# Lecture Notes on Bottom-Up LR Parsing

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1 Lecture Notes on Bottom-Up LR Parsing : Compiler Design Frank Pfenning Lecture 9 1 Introduction In this lecture we discuss a second parsing algorithm that traverses the input string from left to right. The parsing algorithm LL(1) from the last lecture makes a decision on which grammar production to use based on the first character of the input string. Now we consider LR(1), which can postpone the decision at first by pushing input characters onto a stack and then deciding on the production later, taking into account both the first input character and the stack. There are several LL parser generator tools and several LR parser generator tools. Most hand-written parsers are recursive descent parsers, which follow the LL(1) principles. Alternative presentations of the material in this lecture can be found in a paper by Shieber et al. [SSP95]. The textbook [App98, Chapter 3] covers parsing. For more detailed background on parsing, also see [WM95]. 2 LR(1) Parsing One difficulty with LL(1) parsing is that it is often difficult or impossible to rewrite a grammar so that 1 token look-ahead during a left-to-right traversal becomes unambiguous. To illustrate this, we return to the earlier exam- With edits by André Platzer

2 L9.2 Bottom-Up LR Parsing ple of simple arithmetic expressions. [plus] E E + E [times] E E * E [ident] E id [number] E num [parens] E ( E ) If we see a simple expression such as * 5 (which becomes the token stream num + num * num), we cannot predict when we see the + symbol which production to use because of the inherent ambiguity of the grammar. We can rewrite the grammar, at significant expense of readability, or we could just specify that multiplication has higher precedence than addition, + < *. Obviously, the latter is more convenient, but how can we make it work? The idea is to put off the decision on which productions to use and just shift the input symbols onto a stack until we can finally make the decision! We write γ w parse input w under stack γ where, as generally in predictive parsing, the rules are interpreted as transitions from the conclusion to the premises. The parsing attempt succeeds if we can consume all of w and and produce the start symbol S on the left-hand side. That is, the deduction representing a successful parse of terminal string w 0 has the form S ɛ R 1. ɛ w 0 Parsing is defined by the following rules: S ɛ R 1 γ a w γ a w R 2(= shift) [r]x β γ X w γ β w R 3 (r)(= reduce(r))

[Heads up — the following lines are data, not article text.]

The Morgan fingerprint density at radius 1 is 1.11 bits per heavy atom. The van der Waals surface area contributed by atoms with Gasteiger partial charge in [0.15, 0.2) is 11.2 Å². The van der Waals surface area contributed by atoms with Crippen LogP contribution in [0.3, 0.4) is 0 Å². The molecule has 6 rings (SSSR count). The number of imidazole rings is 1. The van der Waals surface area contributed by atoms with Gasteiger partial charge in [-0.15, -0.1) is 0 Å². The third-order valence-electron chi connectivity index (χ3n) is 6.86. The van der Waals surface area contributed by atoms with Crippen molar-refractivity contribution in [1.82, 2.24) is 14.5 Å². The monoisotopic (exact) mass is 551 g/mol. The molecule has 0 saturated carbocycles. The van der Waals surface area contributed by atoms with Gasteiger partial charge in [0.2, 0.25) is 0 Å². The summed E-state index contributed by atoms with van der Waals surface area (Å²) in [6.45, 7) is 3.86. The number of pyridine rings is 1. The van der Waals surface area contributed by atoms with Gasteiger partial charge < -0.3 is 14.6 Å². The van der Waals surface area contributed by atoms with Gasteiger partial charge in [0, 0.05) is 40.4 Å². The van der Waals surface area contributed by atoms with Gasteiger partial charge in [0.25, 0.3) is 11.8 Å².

3 Bottom-Up LR Parsing L9.3 We resume the example above, parsing num + num * num. After one step (reading this bottom-up) num + num * num? ɛ num + num * num shift we already have to make a decision: should we shift + or should we reduce num using rule [number]. In this case the action to reduce is forced, because we will never get another chance to see this num as an E. E + num * num? num + num * num reduce(number) ɛ num + num * num shift At this point we need to shift +; no other action is possible. We take a few steps and arrive at E + E * num E +num * num reduce(number) E + num * num shift E + num * num shift num + num * num reduce(number) ɛ num + num * num shift At this point, we have a real conflict. We can either reduce, viewing E + E as a subexpression, or shift and later consider E * E as a subexpression. Since the * has higher precedence than +, we need to shift. E ɛ R 1 E + E ɛ reduce(plus) E + E * E ɛ reduce(times) E + E * num ɛ reduce(number) E + E * num shift E + E * num shift E +num * num reduce(number) E + num * num shift E + num * num shift num + num * num reduce(number) ɛ num + num * num shift Since E was the start symbol in this example, this concludes the deduction. If we now read the lines from the top to the bottom, ignoring the separator,

4 L9.4 Bottom-Up LR Parsing we see that it represents a rightmost derivation of the input string. So we have parsed analyzing the string from left to right, constructing a rightmost derivation. This type of parsing algorithms is called LR-parsing, where the L stands for reading the input from left-to-right and the R stands for producing the rightmost derivation. The decisions above are based on the suffix (i.e., top) of the stack on the left-hand side and the first token lookahead on the right-hand side. Here, the suffix of the stack on the left-hand side must be a prefix substring of a grammar production. If not, it would be impossible to complete it in such a way that a future grammar production can be applied in a reduction step: the parse attempt is doomed to failure. 3 LR(1) Parsing Tables We could now define again a slightly different version of follow(γ, a), where γ is a prefix substring of the grammar or a non-terminal, and then specialize the rules. An alternative, often used to describe parser generators, is to construct a parsing table. For an LR(1) grammar, this table contains an entry for every prefix substring of the grammar and every token seen on the input. An entry describes whether to shift, reduce (and by which rule), or to signal an error. If the action is ambiguous, the given grammar is not LR(1), and either an error message is issued, or some default rule comes into effect that choses between the option. We now construct the parsing table, assuming + < *, that is, multiplication binds more tightly than addition. Moreover, we specify that both addition and multiplication are left associative so that, for example, should be parsed as (3 + 4) + 5. We have removed id since it behaves identically to num. [plus] E E + E [times] E E * E [number] E num [parens] E ( E ) As before, we assume that a special end-of-file token \$ has been added to the end of the input string. When the parsing goal has the form γ β a w where β is a prefix substring of the grammar, we look up β in the left-most column and a in the top row to find the action to take. The non-terminal ɛ E in the last line is a special case in that E must be the only thing on the